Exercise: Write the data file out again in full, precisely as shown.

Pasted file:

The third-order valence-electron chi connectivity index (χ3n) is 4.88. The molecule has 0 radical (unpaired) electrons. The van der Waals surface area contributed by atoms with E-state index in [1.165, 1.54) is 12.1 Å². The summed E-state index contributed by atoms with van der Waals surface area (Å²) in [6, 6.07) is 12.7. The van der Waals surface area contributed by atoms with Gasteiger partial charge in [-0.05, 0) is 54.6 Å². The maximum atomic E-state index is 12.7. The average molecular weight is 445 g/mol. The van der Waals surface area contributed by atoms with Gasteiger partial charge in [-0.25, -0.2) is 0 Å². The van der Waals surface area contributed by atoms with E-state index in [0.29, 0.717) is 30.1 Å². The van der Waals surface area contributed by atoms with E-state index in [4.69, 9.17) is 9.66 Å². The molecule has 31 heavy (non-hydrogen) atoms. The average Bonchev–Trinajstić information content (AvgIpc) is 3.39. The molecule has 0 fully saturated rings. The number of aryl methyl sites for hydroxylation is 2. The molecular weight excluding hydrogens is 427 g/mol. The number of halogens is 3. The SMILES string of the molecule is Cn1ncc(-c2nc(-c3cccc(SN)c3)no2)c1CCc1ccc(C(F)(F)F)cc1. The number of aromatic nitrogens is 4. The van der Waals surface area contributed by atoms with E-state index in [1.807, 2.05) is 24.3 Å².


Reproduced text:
The third-order valence-electron chi connectivity index (χ3n) is 4.88. The molecule has 0 radical (unpaired) electrons. The van der Waals surface area contributed by atoms with E-state index in [1.165, 1.54) is 12.1 Å². The summed E-state index contributed by atoms with van der Waals surface area (Å²) in [6, 6.07) is 12.7. The van der Waals surface area contributed by atoms with Gasteiger partial charge in [-0.05, 0) is 54.6 Å². The maximum atomic E-state index is 12.7. The average molecular weight is 445 g/mol. The van der Waals surface area contributed by atoms with Gasteiger partial charge in [-0.25, -0.2) is 0 Å². The van der Waals surface area contributed by atoms with E-state index in [0.29, 0.717) is 30.1 Å². The van der Waals surface area contributed by atoms with E-state index in [4.69, 9.17) is 9.66 Å². The molecule has 31 heavy (non-hydrogen) atoms. The average Bonchev–Trinajstić information content (AvgIpc) is 3.39. The molecule has 0 fully saturated rings. The number of aryl methyl sites for hydroxylation is 2. The molecular weight excluding hydrogens is 427 g/mol. The number of halogens is 3. The SMILES string of the molecule is Cn1ncc(-c2nc(-c3cccc(SN)c3)no2)c1CCc1ccc(C(F)(F)F)cc1. The number of aromatic nitrogens is 4. The van der Waals surface area contributed by atoms with E-state index in [1.807, 2.05) is 24.3 Å².